Thursday, July 20, 2017

The 'Ethics of Disagreement' Disagreement




ʿAwwama's "Traditionalist" Ethics of Disagreement                 ʿAlwani's "Reformist" Ethics of Disagreement (Eng)



                       


During my visit to Medina a few years back, I had the opportunity to meet with a prolific writer and editor of works in the Hanafi tradition, Said Bikdash. His gracious hospitality and generosity with his time was equally matched by the vigor with which he defended what he saw as traditional conservative Sunni Islam from what he considered the deviated methods of modernists and reformists. He was a staunch supporter of the concept of taqlīd (defined in Merriam-Webster's Dictionary as 'uncritical and unqualified acceptance of a traditional orthodoxy or of an authoritarian code of a particular religious teacher') and held no sympathy for reformist calls to the practice of its opposite, ijtihād.

He was critical of medieval and modern ʿulamaʾ who had criticized taqlīd, considering them to be a major reason for the decline in authority of the traditionalist scholars. I mentioned medieval scholars such as ʿIzz al-Dīn b. ʿAbd al-Salām (1182-1262) and Shams al-Dīn al-Dhahabī (1274-1348) and he cited them as examples of praiseworthy scholars who practiced taqlīd of the Shafiʿī school of jurisprudence. I mentioned that both of them had strong words of praise for the jurisprudential writings of Ibn Ḥazm (994-1064), a medieval scholar whom Bikdash had criticized over his pro-ijtihād, anti-taqlīd position. His response was that this may be an example of a specific praise within a general critique, a concept I had often heard mentioned by the conservative Salafi scholars, rivals to the traditionalists like Bikdash, when referring to medieval Sunni ʿulamaʾ like Ibn Ḥajar al-Asqalānī (1372-1449) and al-Nawawī (1233-1277) who endorsed theological positions from the Ashʿarī school rejected in Salafi/Atharī theology.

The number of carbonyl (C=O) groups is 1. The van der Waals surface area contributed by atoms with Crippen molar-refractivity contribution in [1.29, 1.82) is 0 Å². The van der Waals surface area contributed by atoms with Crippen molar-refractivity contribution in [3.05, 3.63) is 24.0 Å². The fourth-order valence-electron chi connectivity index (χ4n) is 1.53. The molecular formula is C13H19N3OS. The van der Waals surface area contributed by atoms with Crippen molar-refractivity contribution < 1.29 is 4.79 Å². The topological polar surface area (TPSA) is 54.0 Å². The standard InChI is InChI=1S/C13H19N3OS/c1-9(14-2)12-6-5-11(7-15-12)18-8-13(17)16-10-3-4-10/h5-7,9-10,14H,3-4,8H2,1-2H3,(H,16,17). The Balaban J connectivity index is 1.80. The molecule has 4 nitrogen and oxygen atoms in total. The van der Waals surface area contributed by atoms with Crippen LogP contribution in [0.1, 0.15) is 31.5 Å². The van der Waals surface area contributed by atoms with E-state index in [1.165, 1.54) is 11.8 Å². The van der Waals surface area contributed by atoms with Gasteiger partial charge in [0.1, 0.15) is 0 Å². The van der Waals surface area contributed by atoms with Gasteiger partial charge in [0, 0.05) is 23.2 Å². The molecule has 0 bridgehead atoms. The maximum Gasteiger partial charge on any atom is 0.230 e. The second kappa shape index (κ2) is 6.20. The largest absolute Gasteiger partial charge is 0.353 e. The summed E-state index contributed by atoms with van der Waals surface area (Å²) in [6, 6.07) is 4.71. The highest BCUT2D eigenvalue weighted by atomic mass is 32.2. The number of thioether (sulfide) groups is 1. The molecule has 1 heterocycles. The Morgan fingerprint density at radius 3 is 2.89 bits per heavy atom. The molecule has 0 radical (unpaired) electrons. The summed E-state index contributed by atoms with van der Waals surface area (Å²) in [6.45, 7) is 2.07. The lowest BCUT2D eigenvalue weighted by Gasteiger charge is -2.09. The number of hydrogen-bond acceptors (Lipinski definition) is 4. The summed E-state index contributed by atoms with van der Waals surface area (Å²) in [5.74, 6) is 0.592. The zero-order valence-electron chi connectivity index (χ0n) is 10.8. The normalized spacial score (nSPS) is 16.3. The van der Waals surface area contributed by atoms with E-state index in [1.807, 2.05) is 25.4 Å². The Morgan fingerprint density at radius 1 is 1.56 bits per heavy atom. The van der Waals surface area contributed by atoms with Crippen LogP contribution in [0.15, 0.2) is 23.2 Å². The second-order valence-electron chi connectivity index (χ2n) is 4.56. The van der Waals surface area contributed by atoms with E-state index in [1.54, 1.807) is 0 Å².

He directed me to read the book Adab al-Ikhtilāf (Ethics of Disagreement) in order to better understand the manner in which the ʿulamaʾ respectfully handled what they considered acceptable differences of opinion in theology, worship practices, and law. A friend who had accompanied me in my visit said he had read the book and met its author, the late Taha Jabir al-ʿAlwani (1935-2016). Said Bikdash abruptly corrected my friend, and clarified that he was referring to another book of the same title by his shaykh (as well as in-law), Muhammad ʿAwwama of Syria. The book by al-ʿAlwani was considered by Bikdash to contain too many "problems" with respect its pro-ijtihād reformism.

This meeting, in a nutshell, represents the traditionalist/reformist divide within the Sunni ʿulamaʾ class. Al-ʿAlwani's credentials as an Azhari scholar steeped in the Islamic legal tradition would not be questioned by more conservative, traditional ʿulamaʾ and was never denied by Said Bikdash, I must add. And yet, a book on the etiquettes of disagreement has difficulty being accepted when it is written by someone holding the very positions with which one disagrees!




A sampling of the works of Sāʾid Bikdāsh graciously gifted to me after our meeting:

The newly revised and expanded edition of Alwani's Ethics of Disagreement (Arabic):

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